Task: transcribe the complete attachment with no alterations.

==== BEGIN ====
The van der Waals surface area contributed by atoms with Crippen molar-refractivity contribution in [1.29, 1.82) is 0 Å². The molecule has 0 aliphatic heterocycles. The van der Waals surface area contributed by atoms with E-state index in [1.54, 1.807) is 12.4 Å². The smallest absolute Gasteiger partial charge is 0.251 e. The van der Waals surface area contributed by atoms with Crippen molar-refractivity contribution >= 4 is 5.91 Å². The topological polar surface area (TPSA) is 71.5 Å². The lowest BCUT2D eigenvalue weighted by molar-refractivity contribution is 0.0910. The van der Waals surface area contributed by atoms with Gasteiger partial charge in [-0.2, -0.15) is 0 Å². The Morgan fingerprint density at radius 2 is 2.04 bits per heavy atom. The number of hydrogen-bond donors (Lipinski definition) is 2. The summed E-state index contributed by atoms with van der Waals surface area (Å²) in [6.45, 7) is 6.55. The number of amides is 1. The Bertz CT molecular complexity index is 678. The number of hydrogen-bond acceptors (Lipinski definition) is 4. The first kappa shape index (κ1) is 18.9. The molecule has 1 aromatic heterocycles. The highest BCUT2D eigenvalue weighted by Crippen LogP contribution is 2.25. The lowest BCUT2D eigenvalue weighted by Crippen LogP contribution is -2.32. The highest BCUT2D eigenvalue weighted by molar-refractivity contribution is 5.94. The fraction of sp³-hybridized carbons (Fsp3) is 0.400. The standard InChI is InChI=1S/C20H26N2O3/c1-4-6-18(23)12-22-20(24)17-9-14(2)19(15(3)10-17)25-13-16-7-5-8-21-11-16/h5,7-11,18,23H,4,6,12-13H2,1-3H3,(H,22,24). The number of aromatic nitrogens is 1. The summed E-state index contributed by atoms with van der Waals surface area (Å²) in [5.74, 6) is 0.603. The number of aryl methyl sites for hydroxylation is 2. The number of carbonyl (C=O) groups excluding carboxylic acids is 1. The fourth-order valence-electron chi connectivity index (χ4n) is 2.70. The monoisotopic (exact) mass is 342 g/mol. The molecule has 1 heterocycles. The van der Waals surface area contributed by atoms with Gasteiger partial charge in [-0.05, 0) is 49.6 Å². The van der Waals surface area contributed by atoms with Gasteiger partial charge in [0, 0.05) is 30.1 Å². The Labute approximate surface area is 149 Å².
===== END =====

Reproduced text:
The van der Waals surface area contributed by atoms with Crippen molar-refractivity contribution in [1.29, 1.82) is 0 Å². The molecule has 0 aliphatic heterocycles. The van der Waals surface area contributed by atoms with E-state index in [1.54, 1.807) is 12.4 Å². The smallest absolute Gasteiger partial charge is 0.251 e. The van der Waals surface area contributed by atoms with Crippen molar-refractivity contribution >= 4 is 5.91 Å². The topological polar surface area (TPSA) is 71.5 Å². The lowest BCUT2D eigenvalue weighted by molar-refractivity contribution is 0.0910. The van der Waals surface area contributed by atoms with Gasteiger partial charge in [-0.2, -0.15) is 0 Å². The Morgan fingerprint density at radius 2 is 2.04 bits per heavy atom. The number of hydrogen-bond donors (Lipinski definition) is 2. The summed E-state index contributed by atoms with van der Waals surface area (Å²) in [6.45, 7) is 6.55. The number of amides is 1. The Bertz CT molecular complexity index is 678. The number of hydrogen-bond acceptors (Lipinski definition) is 4. The first kappa shape index (κ1) is 18.9. The molecule has 1 aromatic heterocycles. The highest BCUT2D eigenvalue weighted by Crippen LogP contribution is 2.25. The lowest BCUT2D eigenvalue weighted by Crippen LogP contribution is -2.32. The highest BCUT2D eigenvalue weighted by molar-refractivity contribution is 5.94. The fraction of sp³-hybridized carbons (Fsp3) is 0.400. The standard InChI is InChI=1S/C20H26N2O3/c1-4-6-18(23)12-22-20(24)17-9-14(2)19(15(3)10-17)25-13-16-7-5-8-21-11-16/h5,7-11,18,23H,4,6,12-13H2,1-3H3,(H,22,24). The number of aromatic nitrogens is 1. The summed E-state index contributed by atoms with van der Waals surface area (Å²) in [5.74, 6) is 0.603. The number of aryl methyl sites for hydroxylation is 2. The number of carbonyl (C=O) groups excluding carboxylic acids is 1. The fourth-order valence-electron chi connectivity index (χ4n) is 2.70. The monoisotopic (exact) mass is 342 g/mol. The molecule has 1 heterocycles. The van der Waals surface area contributed by atoms with Gasteiger partial charge in [-0.05, 0) is 49.6 Å². The van der Waals surface area contributed by atoms with Gasteiger partial charge in [0, 0.05) is 30.1 Å². The Labute approximate surface area is 149 Å².